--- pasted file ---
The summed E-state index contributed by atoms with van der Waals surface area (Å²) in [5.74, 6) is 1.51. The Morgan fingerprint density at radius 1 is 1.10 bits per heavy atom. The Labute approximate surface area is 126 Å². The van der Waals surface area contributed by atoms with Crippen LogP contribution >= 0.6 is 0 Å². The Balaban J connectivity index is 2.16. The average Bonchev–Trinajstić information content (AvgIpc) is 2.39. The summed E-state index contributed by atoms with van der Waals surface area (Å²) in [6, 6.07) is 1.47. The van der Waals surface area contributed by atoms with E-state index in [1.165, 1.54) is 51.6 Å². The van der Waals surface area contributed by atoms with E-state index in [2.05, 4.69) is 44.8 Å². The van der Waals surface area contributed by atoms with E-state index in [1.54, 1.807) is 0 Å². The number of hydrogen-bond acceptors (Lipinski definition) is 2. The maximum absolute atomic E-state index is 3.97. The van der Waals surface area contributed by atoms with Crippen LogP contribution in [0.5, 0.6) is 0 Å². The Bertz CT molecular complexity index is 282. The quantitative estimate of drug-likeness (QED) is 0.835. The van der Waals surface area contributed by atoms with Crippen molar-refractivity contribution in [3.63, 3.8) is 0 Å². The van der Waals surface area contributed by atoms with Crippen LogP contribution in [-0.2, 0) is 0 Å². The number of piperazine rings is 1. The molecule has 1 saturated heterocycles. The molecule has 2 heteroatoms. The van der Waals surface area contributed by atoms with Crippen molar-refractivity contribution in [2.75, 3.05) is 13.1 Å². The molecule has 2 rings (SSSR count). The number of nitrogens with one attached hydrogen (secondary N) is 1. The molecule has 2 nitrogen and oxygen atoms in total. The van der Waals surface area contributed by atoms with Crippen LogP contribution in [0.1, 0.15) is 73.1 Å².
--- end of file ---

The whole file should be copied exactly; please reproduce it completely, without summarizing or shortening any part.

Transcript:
The summed E-state index contributed by atoms with van der Waals surface area (Å²) in [5.74, 6) is 1.51. The Morgan fingerprint density at radius 1 is 1.10 bits per heavy atom. The Labute approximate surface area is 126 Å². The van der Waals surface area contributed by atoms with Crippen LogP contribution >= 0.6 is 0 Å². The Balaban J connectivity index is 2.16. The average Bonchev–Trinajstić information content (AvgIpc) is 2.39. The summed E-state index contributed by atoms with van der Waals surface area (Å²) in [6, 6.07) is 1.47. The van der Waals surface area contributed by atoms with E-state index in [1.165, 1.54) is 51.6 Å². The van der Waals surface area contributed by atoms with E-state index in [2.05, 4.69) is 44.8 Å². The van der Waals surface area contributed by atoms with E-state index in [1.54, 1.807) is 0 Å². The number of hydrogen-bond acceptors (Lipinski definition) is 2. The maximum absolute atomic E-state index is 3.97. The van der Waals surface area contributed by atoms with Crippen LogP contribution in [0.5, 0.6) is 0 Å². The Bertz CT molecular complexity index is 282. The quantitative estimate of drug-likeness (QED) is 0.835. The van der Waals surface area contributed by atoms with Crippen molar-refractivity contribution in [3.63, 3.8) is 0 Å². The van der Waals surface area contributed by atoms with Crippen LogP contribution in [-0.2, 0) is 0 Å². The number of piperazine rings is 1. The molecule has 1 saturated heterocycles. The molecule has 2 heteroatoms. The van der Waals surface area contributed by atoms with Crippen molar-refractivity contribution in [2.75, 3.05) is 13.1 Å². The molecule has 2 rings (SSSR count). The number of nitrogens with one attached hydrogen (secondary N) is 1. The molecule has 2 nitrogen and oxygen atoms in total. The van der Waals surface area contributed by atoms with Crippen LogP contribution in [0.1, 0.15) is 73.1 Å².